'My child's father won't see him, what can I do?'

Children have emotional needs too
Children have emotional needs too

We regularly receive questions on tough topics from maintenance matters to parenting problems and everything in between, so Parent24 reaches out to local experts and legal professionals for advice and insight, when appropriate. 

This mom wrote to us with a heart-breaking plea - the father of her son actively avoids spending time with him, which causes the boy much distress. She asks what can be done, and we asked two local experts for help. 

See the question, and responses, below...

Good Day,

My question is the opposite of what most fathers question and fight for. My son keeps asking when will he get to visit his dad, he yearns for him and has even got into a fit of crying and tantrums. 

His dad doesn't want to see him and has made constant excuses.

I even went to the family advocate for mediation and assistance but he threw his toys there and gave more excuses. He has moved on and is married with a new family.

He does pay maintenance for my son, but my son really just wants to spend time with his dad.

Please help,

A desperate mom

Long term psychological effects 

Rushka Lee Pedro, family mediator and founder of Minor Impact in Johannesburg, told us that unfortunately, there isn't anything that can be done, in terms of forcing acknowledgement of the emotional needs of the child from his or her parents.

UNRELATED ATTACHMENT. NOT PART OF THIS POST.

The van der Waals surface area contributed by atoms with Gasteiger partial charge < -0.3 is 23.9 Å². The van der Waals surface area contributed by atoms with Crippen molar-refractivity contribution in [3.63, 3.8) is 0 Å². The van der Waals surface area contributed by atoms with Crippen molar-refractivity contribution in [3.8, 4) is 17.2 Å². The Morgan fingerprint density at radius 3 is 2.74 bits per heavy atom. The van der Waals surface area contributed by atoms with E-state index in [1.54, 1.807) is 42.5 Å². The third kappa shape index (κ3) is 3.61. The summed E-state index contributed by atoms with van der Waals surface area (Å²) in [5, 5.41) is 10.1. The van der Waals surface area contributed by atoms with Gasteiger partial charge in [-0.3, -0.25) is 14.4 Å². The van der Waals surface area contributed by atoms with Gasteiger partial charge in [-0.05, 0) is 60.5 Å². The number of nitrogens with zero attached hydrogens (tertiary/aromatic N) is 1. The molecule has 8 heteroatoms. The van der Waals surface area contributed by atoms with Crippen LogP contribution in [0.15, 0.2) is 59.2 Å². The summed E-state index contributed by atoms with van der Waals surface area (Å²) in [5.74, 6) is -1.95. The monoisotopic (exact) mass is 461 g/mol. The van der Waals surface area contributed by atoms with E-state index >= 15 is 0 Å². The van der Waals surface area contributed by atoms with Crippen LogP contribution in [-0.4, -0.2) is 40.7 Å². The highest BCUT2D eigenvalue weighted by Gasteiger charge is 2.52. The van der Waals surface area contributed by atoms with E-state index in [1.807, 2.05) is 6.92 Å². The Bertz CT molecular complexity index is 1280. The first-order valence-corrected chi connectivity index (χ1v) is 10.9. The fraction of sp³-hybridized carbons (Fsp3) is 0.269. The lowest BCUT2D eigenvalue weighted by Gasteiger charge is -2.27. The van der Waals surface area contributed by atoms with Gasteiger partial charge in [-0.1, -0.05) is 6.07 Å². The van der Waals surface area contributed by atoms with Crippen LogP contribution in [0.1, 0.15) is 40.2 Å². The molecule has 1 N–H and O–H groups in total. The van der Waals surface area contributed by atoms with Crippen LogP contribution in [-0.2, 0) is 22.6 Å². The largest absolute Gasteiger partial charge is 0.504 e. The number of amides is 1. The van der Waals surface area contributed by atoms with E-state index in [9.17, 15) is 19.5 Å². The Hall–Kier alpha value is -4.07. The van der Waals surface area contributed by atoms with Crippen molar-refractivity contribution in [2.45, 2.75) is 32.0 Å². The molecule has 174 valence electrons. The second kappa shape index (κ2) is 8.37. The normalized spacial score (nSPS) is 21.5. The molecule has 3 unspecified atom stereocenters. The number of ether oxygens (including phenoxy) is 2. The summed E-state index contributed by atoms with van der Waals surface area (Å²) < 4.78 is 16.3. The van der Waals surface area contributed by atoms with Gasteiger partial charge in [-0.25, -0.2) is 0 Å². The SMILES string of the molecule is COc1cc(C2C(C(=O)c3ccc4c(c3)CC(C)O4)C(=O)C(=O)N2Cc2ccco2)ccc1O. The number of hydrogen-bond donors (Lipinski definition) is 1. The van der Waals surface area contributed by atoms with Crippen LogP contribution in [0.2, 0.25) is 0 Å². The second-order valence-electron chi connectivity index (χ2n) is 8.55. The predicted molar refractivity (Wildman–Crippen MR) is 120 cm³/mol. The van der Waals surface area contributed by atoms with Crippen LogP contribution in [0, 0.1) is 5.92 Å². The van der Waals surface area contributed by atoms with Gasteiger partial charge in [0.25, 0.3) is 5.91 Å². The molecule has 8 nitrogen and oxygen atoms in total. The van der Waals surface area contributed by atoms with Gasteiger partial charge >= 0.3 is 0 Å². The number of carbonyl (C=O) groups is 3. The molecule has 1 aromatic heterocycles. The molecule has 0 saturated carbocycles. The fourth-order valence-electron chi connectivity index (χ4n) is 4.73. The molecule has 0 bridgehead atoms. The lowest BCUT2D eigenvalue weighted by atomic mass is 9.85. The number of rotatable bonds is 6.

"With some parents, they measure money with love and vise versa, and it's heart breaking," Pedro shared. "As a mother you can only see so much disappointment and pain in the face of your child before you eventually stop everything in its tracks."

The best that can be done in this situation, she advises, is for a specialist to get involved in order to make the mother aware of how she can help her child understand and deal with things better.

"In other words, try and prevent any negative long term psychological effects." 

Attorney Shando Theron, a family and matrimonial law specialist and senior partner at Johannesburg-based firm Theron Inc, told us that if the couple were married and are now divorced there is an order of divorce which sets out contact between the father and the son.

"If he continually defaults then," Theron told Parent24, "the mother can take him to the Children's Court for contempt, but in such a case I would approach the court and suspend the father's rights of contact, in terms of Section 28: Termination, Suspension of Rights."

In his experience, "That usually jars the father into action." 

Suspension of Rights explained

Section 28 of the Act allows the court to grant an order suspending any or all of a person’s parental responsibilities and rights for a period. They can also grant an order that circumscribes or limits parental responsibilities and rights, or even completely terminate any or all parental responsibilities and rights.  

If this application is brought forward, the court will take into account the child’s best interests, the relationship between the child and the person whose parental responsibilities and rights are being challenged, the degree of commitment that the person has shown towards the child and any other facts that might affect the child's best interest. 

This kind of application is a drastic measure, and to avoid abuse of the law the court will consider all sides carefully.


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